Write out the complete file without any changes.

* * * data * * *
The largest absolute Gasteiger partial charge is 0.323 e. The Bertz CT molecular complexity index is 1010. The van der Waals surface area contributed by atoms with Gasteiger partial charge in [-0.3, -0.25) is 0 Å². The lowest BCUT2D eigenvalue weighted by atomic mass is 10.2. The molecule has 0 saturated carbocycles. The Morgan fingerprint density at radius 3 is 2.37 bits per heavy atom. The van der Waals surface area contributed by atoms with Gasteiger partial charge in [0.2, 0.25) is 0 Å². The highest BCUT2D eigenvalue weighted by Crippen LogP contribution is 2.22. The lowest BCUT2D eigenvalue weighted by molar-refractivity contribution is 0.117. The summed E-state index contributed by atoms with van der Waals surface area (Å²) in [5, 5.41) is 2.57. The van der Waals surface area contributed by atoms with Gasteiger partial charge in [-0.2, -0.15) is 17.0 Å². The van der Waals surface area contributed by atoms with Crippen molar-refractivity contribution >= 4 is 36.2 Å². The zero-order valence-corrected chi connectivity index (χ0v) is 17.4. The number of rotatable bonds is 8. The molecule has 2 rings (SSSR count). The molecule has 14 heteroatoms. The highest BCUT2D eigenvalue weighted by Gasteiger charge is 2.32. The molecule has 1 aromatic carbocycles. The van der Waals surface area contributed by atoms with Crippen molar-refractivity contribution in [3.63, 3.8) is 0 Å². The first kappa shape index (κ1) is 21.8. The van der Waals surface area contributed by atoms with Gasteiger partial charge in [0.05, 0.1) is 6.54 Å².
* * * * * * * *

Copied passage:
The largest absolute Gasteiger partial charge is 0.323 e. The Bertz CT molecular complexity index is 1010. The van der Waals surface area contributed by atoms with Gasteiger partial charge in [-0.3, -0.25) is 0 Å². The lowest BCUT2D eigenvalue weighted by atomic mass is 10.2. The molecule has 0 saturated carbocycles. The Morgan fingerprint density at radius 3 is 2.37 bits per heavy atom. The van der Waals surface area contributed by atoms with Gasteiger partial charge in [0.2, 0.25) is 0 Å². The highest BCUT2D eigenvalue weighted by Crippen LogP contribution is 2.22. The lowest BCUT2D eigenvalue weighted by molar-refractivity contribution is 0.117. The summed E-state index contributed by atoms with van der Waals surface area (Å²) in [5, 5.41) is 2.57. The van der Waals surface area contributed by atoms with Gasteiger partial charge in [-0.2, -0.15) is 17.0 Å². The van der Waals surface area contributed by atoms with Crippen molar-refractivity contribution >= 4 is 36.2 Å². The zero-order valence-corrected chi connectivity index (χ0v) is 17.4. The number of rotatable bonds is 8. The molecule has 2 rings (SSSR count). The molecule has 14 heteroatoms. The highest BCUT2D eigenvalue weighted by Gasteiger charge is 2.32. The molecule has 1 aromatic carbocycles. The van der Waals surface area contributed by atoms with Crippen molar-refractivity contribution in [3.63, 3.8) is 0 Å². The first kappa shape index (κ1) is 21.8. The van der Waals surface area contributed by atoms with Gasteiger partial charge in [0.05, 0.1) is 6.54 Å².